While it is true that a business may be regulated, it is equally true that such regulation must be within the bounds of reason, that is, the regulatory ordinance must be reasonable and its provisions cannot be oppressive amounting to an arbitrary interference with the business or calling subject of regulation. A lawful business or calling may not, under the guise of regulation, be unreasonably interfered with even by the exercise of police power. A police measure for the regulation of the conduct, control and operation of a business should not encroach upon the legitimate and lawful exercise by the citizens of their property rights. Hence, the proprietors of a theater have a right to manage their property in their own way, to fix what prices of admission they think most for their own advantage, and that any person who did not approve could stay away.

FRIVALDO v. COMELEC G.R. No. 120295 June 28, 1996 FACTS: Juan G. Frivaldo filed for candidacy for governorship. This was contested by Raul Lee who filed a petition with the COMELEC praying that Frivaldo be disqualified because he was not a Filipino citizen. COMELEC granted the petition. Frivaldo filed for Motion for Reconsideration but was unacted upon until after the elections. His candidacy continued and he was voted. Three days after election, the COMELEC affirmed the previous resolution. The Board of Canvassers completed the canvass of the election and determined that Frivaldo garnered the largest number of votes, followed by Lee. But Lee filed another petition praying for his proclamation as Governor. Petition was granted. Lee was declared Governor. Frivaldo filed a new petition alleging that he already took his oath of allegiance or in the alternative, he averred that pursuant to the case of Labo v. COMELEC, the Vice-Governor should occupy said position of governor. On December 19, 1995, the COMELEC First Division annulled the proclamation of Lee and proclaimed Frivaldo as rightful governor. Lee filed a motion for reconsideration which was denied by the COMELEC. ISSUE: Whether or not Frivaldos repatriation is enough to qualify him to be proclaimed governor? Stated in the alternative, whether or not citizenship requirement must exist the date of election or filing of candidacy? HELD: NO. Section 39 of the Local Government Code does not specify any particular date or time when the candidate must possess citizenship. Purpose of the citizenship qualification is so that no person owing allegiance to another nation shall govern our people. Impediment no longer existed. It should be noted that Section 39 of the Local Government Code speaks of qualifications of officials, not of candidates. Citizenship is necessary at the time he is proclaimed and at the start of his term.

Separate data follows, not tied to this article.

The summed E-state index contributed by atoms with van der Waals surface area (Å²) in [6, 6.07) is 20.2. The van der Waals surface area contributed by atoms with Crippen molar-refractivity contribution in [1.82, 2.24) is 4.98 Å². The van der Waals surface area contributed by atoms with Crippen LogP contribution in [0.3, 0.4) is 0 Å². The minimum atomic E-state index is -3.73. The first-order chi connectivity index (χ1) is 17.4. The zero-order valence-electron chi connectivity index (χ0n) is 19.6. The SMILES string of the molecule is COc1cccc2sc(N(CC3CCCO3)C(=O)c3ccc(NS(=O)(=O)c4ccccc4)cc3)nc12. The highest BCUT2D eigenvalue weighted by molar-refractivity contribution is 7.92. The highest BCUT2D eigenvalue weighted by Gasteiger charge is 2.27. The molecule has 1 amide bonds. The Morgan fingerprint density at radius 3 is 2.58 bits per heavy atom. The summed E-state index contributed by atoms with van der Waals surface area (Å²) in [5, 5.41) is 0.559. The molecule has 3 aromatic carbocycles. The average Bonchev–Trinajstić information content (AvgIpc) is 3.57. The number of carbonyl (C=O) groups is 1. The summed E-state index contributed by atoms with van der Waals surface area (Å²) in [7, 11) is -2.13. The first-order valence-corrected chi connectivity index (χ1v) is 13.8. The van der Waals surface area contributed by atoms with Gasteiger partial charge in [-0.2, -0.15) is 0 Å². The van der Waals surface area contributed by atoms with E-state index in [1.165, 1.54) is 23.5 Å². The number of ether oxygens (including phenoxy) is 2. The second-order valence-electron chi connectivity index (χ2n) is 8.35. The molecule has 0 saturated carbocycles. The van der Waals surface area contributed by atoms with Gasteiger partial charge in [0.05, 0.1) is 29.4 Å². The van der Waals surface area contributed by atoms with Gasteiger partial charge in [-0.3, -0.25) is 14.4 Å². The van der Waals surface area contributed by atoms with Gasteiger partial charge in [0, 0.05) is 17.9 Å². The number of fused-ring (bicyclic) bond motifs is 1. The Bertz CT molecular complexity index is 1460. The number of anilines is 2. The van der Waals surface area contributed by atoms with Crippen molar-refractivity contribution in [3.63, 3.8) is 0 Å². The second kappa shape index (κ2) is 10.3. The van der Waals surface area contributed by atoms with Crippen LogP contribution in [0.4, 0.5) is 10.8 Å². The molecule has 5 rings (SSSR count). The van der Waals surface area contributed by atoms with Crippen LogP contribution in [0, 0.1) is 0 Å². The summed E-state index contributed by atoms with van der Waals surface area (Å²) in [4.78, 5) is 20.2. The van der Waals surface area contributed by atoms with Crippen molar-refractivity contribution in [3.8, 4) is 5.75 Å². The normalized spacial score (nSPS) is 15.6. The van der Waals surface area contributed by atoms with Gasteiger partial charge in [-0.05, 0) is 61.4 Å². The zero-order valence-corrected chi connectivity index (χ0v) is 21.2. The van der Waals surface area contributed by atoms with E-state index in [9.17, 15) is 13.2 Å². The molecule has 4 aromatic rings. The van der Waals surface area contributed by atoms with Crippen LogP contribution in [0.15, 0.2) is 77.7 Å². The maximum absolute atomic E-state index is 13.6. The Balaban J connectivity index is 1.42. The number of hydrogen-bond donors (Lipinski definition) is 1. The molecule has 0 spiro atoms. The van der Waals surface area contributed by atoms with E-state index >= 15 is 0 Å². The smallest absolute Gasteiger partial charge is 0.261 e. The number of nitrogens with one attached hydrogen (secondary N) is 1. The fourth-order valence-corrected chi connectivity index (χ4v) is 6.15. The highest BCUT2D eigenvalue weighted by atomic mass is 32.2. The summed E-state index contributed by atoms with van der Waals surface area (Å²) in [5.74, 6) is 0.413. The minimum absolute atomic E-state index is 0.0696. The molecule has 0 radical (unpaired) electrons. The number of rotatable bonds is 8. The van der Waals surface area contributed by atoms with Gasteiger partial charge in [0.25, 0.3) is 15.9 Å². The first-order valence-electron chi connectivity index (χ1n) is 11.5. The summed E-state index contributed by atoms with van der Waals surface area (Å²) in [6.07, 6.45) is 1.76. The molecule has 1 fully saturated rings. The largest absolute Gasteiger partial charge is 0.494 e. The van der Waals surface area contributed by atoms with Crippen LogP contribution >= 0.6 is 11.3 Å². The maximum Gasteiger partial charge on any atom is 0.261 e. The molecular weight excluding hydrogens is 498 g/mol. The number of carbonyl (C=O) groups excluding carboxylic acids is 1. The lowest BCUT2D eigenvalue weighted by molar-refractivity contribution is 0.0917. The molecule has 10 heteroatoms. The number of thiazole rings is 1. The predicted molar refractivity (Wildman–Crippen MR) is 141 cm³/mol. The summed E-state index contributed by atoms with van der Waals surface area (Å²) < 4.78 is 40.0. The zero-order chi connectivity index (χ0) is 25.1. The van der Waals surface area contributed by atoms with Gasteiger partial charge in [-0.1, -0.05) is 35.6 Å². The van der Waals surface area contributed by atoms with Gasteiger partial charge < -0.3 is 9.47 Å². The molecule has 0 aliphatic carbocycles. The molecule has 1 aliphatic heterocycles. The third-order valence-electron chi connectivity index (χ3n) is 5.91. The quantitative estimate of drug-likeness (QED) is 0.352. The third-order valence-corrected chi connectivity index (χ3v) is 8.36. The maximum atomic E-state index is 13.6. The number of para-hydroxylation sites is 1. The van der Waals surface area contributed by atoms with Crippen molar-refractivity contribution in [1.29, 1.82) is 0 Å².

GREGO v. COMELEC G.R. No. 125955 June 19, 1997 FACTS: On October 31, 1981, Basco was removed from his position as Deputy Sheriff by the Court upon a finding of serious misconduct in an administrative complaint lodged by Nena Tordesillas. Subsequently, Basco ran as a candidate for Councilor in the Second District of the City of Manila during the 1988, local elections. He won and, accordingly, assumed office. After his term, he sought reelection in the 1992 election. He again won. However, a case for quo warranto was filed by Cenon Ronquillo (Candidate for councilor), who alleged Basco's ineligibility to be elected councilor on the basis of the Tordesillas ruling. Other complaints were filed before the Office of the Ombudsman and in the DILG. In 1995, Basco ran again for councilor. William Grego, claiming to be a registered voter of Precinct No. 966, District II, City of Manila, filed with the COMELEC a petition for disqualification, praying for Basco's disqualification, for the suspension of his proclamation, and for the declaration of Romualdo S. Maranan as the sixth duly elected Councilor of Manila's Second District. The Manila BOC however proclaimed Basco as a duly elected councilor of the Second District of Manila. In view of the proclamation, Grego filed an urgent motion seeking to annul the illegal proclamation. The COMELEC dismissed the petition for disqualification ruling that the administrative penalty imposed by the SC on Basco was wiped away and condoned by the electorate who elected him. ISSUE: Whether or not Section 40 (b) of Republic Act No. 7160 apply retroactively to those removed from office before it took effect on January 1, 1992 HELD: NO Petitioner submits that although the Code took effect only on January 1, 1992, Section 40 (b) must nonetheless be given retroactive effect and applied to Basco's dismissal from office which took place in 1981. It is stressed that the provision of the law as worded does not mention or even qualify the date of removal from office of the candidate in order for disqualification thereunder to attach. Hence, petitioner